He visited the black church in Birmingham, Alabama, where four little girls were killed by a bomb, and he studied the history of oppression against people of color, up to the “war on drugs” that fueled the growth of gangs on reservations.

He decried the backlash against former NFL player Colin Kaepernick, who kneeled during the national anthem to protest police brutality against African-Americans. Mills said that as a veteran, he supported the protest.

“He’s not disrespecting me. It’s a cry for unity,” he said.

The event also featured Amanda Blackhorse, a Navajo and a social worker who was the lead plaintiff in the lawsuit that sought to revoke trademark protection of the term "Washington Redskins,” a slur against Native Americans. She said she was thrust into the world of sports when she took on the mascot issue.

“I didn’t grow up saying, ‘Someday, I’m going to take the Washington NFL team to court,’” she said. 

“A lot of times in social justice and activism, the issues just happen. We don’t seek them. They come to us.”

Blackhorse said she has always admired athletes who take a stand on political issues.

“I was delighted to hear that Billy Mills spoke out against the name of the Washington team. I thought, ‘Yes, an icon is on our side.'"

In 1986, Mills founded the nonprofit group Running Strong for American Indian Youth, and he travels more than 300 days a year, speaking to young people about healthy lifestyles and taking pride in their heritage. Now 80 years old, he said the United States is in “strange times,” but he’s optimistic.

“I know we can come together and complete the maturity of our democracy,” he said.

Top photo: Retired ASU environmental graphic designer Randy Kemp (left) shares a laugh with Billy Mills, the Sioux Olympic gold medalist who won the 1964 Tokyo 10,000 meters. Kemp took part in a 500-mile ultramarathon in 1979, sponsored in part by Mills, and had him sign his finisher's certificate. Mills later addressed around 100 people at the "Indigenous Identity and the Athletic Experience" event on the Tempe campus on Thursday. Photo by Charlie Leight/ASU Now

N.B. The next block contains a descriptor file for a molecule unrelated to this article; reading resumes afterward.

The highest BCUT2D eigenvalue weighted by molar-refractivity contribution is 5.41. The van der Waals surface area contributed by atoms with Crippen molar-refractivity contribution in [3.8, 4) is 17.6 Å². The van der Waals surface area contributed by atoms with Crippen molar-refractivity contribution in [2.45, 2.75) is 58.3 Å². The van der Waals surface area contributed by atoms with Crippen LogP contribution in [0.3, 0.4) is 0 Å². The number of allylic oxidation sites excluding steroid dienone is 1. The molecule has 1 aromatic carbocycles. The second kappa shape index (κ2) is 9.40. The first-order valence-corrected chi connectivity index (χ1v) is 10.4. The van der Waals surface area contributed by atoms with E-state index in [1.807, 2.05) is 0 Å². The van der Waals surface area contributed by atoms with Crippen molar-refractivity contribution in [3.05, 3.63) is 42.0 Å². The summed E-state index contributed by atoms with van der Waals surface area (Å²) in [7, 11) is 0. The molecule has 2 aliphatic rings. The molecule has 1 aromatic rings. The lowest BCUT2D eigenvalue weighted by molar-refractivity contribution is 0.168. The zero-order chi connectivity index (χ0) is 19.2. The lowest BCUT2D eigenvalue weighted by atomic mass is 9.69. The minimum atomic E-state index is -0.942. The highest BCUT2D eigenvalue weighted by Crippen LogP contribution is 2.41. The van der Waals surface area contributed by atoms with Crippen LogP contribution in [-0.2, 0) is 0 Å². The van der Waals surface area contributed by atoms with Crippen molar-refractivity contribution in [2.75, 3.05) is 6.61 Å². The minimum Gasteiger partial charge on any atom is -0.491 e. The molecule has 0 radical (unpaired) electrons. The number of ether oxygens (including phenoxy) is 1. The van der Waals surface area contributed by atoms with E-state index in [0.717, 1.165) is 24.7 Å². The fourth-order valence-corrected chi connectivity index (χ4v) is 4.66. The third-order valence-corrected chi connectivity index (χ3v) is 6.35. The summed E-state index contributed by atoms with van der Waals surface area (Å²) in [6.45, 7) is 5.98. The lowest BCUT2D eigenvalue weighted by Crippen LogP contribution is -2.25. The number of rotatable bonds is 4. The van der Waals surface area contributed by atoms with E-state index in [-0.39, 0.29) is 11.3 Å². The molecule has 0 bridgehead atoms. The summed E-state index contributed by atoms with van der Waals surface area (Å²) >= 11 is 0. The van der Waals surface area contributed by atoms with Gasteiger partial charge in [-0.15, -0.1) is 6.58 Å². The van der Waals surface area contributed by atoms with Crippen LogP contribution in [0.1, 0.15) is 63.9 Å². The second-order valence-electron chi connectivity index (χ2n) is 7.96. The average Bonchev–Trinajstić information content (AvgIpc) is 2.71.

Mary Beth Faller

Reporter , ASU News


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Dispelling the myths of drag performance

November 15, 2018

ASU's Project Humanities event opens up the complex, fascinating world of drag kings and queens as part of series revealing truths

Forget everything you thought you knew about drag. 

“It’s not (about) gender. Drag is everything; whatever you can imagine,” said local Valley drag performer Miss X on Thursday night at an event hosted by ASU’s Project Humanities, an initiative created to bring people together to listen, talk and connect.

Dispelling the Myths: Drag Kings and Drag Queens,” half drag show, half question-and-answer session, took place at FilmBar in downtown Phoenix as part of the initiative’s 2018 season of events focused on revealing the truths behind the myths and stereotypes that surround such topics as deathPTSD and religion.

“We like going into spaces where people don’t often go, not for shock value but to think differently about topics that are less commonly talked about,” said Neal Lester, ASU English professor and director of Project Humanities.

While the success of shows like "RuPaul’s Drag Race" and a general lack of knowledge about the history and realities behind drag culture have led many to believe that it’s all about men in dresses, the performers at Thursday’s event begged to differ.